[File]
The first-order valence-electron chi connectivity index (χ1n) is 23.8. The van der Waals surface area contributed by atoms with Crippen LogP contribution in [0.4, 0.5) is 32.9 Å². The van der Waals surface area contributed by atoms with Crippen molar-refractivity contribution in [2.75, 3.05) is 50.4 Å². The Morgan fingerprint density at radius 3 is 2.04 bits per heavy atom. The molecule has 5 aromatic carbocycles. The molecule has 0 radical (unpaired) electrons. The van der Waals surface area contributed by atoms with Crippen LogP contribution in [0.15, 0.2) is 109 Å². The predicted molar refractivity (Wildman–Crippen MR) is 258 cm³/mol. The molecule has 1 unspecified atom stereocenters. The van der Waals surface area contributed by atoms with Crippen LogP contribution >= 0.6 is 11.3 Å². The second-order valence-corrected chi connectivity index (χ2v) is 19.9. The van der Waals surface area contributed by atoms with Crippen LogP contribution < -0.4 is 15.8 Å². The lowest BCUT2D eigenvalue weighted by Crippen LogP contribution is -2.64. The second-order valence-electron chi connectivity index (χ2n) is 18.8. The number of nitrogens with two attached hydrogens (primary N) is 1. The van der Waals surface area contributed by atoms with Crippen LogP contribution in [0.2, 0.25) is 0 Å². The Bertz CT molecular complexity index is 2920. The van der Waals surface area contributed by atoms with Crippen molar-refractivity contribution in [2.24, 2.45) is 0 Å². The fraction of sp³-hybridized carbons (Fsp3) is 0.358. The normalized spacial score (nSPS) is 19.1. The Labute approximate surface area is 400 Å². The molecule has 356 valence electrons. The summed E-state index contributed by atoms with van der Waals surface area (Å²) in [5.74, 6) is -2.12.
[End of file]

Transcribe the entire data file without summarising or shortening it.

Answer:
The first-order valence-electron chi connectivity index (χ1n) is 23.8. The van der Waals surface area contributed by atoms with Crippen LogP contribution in [0.4, 0.5) is 32.9 Å². The van der Waals surface area contributed by atoms with Crippen molar-refractivity contribution in [2.75, 3.05) is 50.4 Å². The Morgan fingerprint density at radius 3 is 2.04 bits per heavy atom. The molecule has 5 aromatic carbocycles. The molecule has 0 radical (unpaired) electrons. The van der Waals surface area contributed by atoms with Crippen LogP contribution in [0.15, 0.2) is 109 Å². The predicted molar refractivity (Wildman–Crippen MR) is 258 cm³/mol. The molecule has 1 unspecified atom stereocenters. The van der Waals surface area contributed by atoms with Crippen LogP contribution >= 0.6 is 11.3 Å². The second-order valence-corrected chi connectivity index (χ2v) is 19.9. The van der Waals surface area contributed by atoms with Crippen LogP contribution < -0.4 is 15.8 Å². The lowest BCUT2D eigenvalue weighted by Crippen LogP contribution is -2.64. The second-order valence-electron chi connectivity index (χ2n) is 18.8. The number of nitrogens with two attached hydrogens (primary N) is 1. The van der Waals surface area contributed by atoms with Crippen LogP contribution in [0.2, 0.25) is 0 Å². The Bertz CT molecular complexity index is 2920. The van der Waals surface area contributed by atoms with Crippen molar-refractivity contribution in [2.24, 2.45) is 0 Å². The fraction of sp³-hybridized carbons (Fsp3) is 0.358. The normalized spacial score (nSPS) is 19.1. The Labute approximate surface area is 400 Å². The molecule has 356 valence electrons. The summed E-state index contributed by atoms with van der Waals surface area (Å²) in [5.74, 6) is -2.12.